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Ian Foster on the 'danger' that the All Blacks avoided

Sam Cane and coach Ian Foster of New Zealand look on after winning The Rugby Championship & Bledisloe Cup match between the New Zealand All Blacks and the Australia Wallabies at Forsyth Barr Stadium on August 05, 2023 in Dunedin, New Zealand. (Photo by Joe Allison/Getty Images)

With his best poker face on, Ian Foster insisted he was “stoked” with New Zealand’s return Bledisloe Cup performance as his All Blacks side snatched a last-gasp 23-20 win over Australia.


Richie Mo’unga kept the All Blacks’ long unbeaten home streak intact with a 79th minute penalty in Dunedin, breaking Wallabies hearts again.

The Wallabies led for an hour in Dunedin after a rampaging two-try start, and brought the contest back to 20-20 with seven minutes remaining.

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“Clearly we were second best by some distance in that first half,” Foster admitted.

The first-half effort, described by some veteran All Blacks watchers as their worst half in many Tests, also created the dynamic that pleased Foster.

New Zealand hadn’t had a close match in their three Tests this season, and the soon-to-be unemployed coach liked what he saw under pressure.

“To come back and show a lot of composure under that sort of scoreboard pressure, and to squeeze them and to win in the last few minutes, I think it’s a great, great lesson for this team,” he said.

“I’m stoked with the win.

“It’s going to hold us in good stead for later on. We all know it wasn’t perfect but we’ll take it.”


Viewed in isolation, the half-time scoreline of 17-3 to Australia was a damning indictment of Foster’s decision to rest 12 players for their final home Test.

Effectively, it was the old guard of Aaron Smith, Dane Coles and Mo’unga who came off the bench to save the Test after a patchy showing from second-stringers like Damian McKenzie.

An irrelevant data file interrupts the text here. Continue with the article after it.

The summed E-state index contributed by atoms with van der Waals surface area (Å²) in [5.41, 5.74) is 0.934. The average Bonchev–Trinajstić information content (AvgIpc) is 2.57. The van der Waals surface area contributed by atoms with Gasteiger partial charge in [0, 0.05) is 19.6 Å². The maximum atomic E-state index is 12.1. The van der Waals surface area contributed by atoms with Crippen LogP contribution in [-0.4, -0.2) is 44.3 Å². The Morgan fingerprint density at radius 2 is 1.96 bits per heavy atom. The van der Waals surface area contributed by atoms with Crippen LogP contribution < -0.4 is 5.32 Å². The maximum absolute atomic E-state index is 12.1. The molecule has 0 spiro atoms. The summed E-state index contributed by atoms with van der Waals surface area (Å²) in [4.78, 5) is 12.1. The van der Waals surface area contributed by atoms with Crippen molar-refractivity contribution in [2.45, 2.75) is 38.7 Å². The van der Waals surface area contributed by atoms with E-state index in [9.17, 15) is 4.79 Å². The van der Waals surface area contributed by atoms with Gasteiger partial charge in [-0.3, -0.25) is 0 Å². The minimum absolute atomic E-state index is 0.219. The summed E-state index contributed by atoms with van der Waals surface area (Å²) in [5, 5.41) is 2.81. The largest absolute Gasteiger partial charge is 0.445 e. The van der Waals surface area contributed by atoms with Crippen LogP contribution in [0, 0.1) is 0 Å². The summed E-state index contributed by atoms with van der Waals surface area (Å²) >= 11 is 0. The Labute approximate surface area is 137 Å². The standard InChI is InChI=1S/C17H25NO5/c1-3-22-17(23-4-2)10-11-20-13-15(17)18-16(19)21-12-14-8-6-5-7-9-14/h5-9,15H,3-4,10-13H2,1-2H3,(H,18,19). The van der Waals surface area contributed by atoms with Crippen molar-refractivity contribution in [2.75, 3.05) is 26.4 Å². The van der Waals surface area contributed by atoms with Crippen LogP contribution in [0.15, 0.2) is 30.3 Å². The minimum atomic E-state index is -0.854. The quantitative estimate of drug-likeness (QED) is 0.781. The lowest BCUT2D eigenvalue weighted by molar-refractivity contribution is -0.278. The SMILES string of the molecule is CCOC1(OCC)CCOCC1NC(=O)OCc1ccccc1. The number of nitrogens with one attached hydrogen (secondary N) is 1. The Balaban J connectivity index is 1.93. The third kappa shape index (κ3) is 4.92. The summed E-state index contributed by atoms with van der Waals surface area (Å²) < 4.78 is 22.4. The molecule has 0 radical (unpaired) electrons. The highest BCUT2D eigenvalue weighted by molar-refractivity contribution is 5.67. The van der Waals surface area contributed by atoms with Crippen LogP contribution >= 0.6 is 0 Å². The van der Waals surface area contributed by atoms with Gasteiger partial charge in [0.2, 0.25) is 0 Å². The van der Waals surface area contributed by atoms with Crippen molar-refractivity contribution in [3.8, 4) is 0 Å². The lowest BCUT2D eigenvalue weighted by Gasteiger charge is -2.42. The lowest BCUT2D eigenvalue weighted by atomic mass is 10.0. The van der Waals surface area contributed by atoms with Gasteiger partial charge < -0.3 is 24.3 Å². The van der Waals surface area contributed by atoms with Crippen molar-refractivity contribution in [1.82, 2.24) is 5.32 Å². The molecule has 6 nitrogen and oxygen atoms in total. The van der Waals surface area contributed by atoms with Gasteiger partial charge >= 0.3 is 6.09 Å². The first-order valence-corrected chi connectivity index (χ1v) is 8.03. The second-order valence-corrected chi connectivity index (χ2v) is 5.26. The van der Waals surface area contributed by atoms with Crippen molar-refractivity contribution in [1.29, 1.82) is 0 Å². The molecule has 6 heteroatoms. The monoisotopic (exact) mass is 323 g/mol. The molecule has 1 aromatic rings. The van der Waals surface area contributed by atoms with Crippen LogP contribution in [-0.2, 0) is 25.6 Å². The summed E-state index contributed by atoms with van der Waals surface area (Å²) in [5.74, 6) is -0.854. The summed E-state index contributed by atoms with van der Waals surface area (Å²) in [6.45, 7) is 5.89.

However, Foster said it was necessary to get some rugby into squad players’ bodies ahead of the World Cup beginning next month.

“I know we made a lot of changes, more than we’ve had for a long time,” he said.

“If we didn’t do this game the way we did it, the danger was is that we’d have a number of players and then a World Cup squad that wouldn’t have played a serious Test match for eight to nine weeks.


“So we knew what we’re doing. And yeah, it was a bit nervous at half-time.

“But wow, the upside of it is we came through it … that’s a good sign too.”

Two injuries also have the potential to give Foster headaches ahead of his World Cup squad naming on Monday.

Brodie Retallick and Braydon Ennor both limped out of the contest with knee injuries.

Foster did not elaborate on their severity beyond saying Braydon was “a bit sorer”

The always dour coach, who will be replaced by Scott Robertson after the World Cup, said the Test didn’t change his opinion on the 33-man squad he will unveil in Napier.


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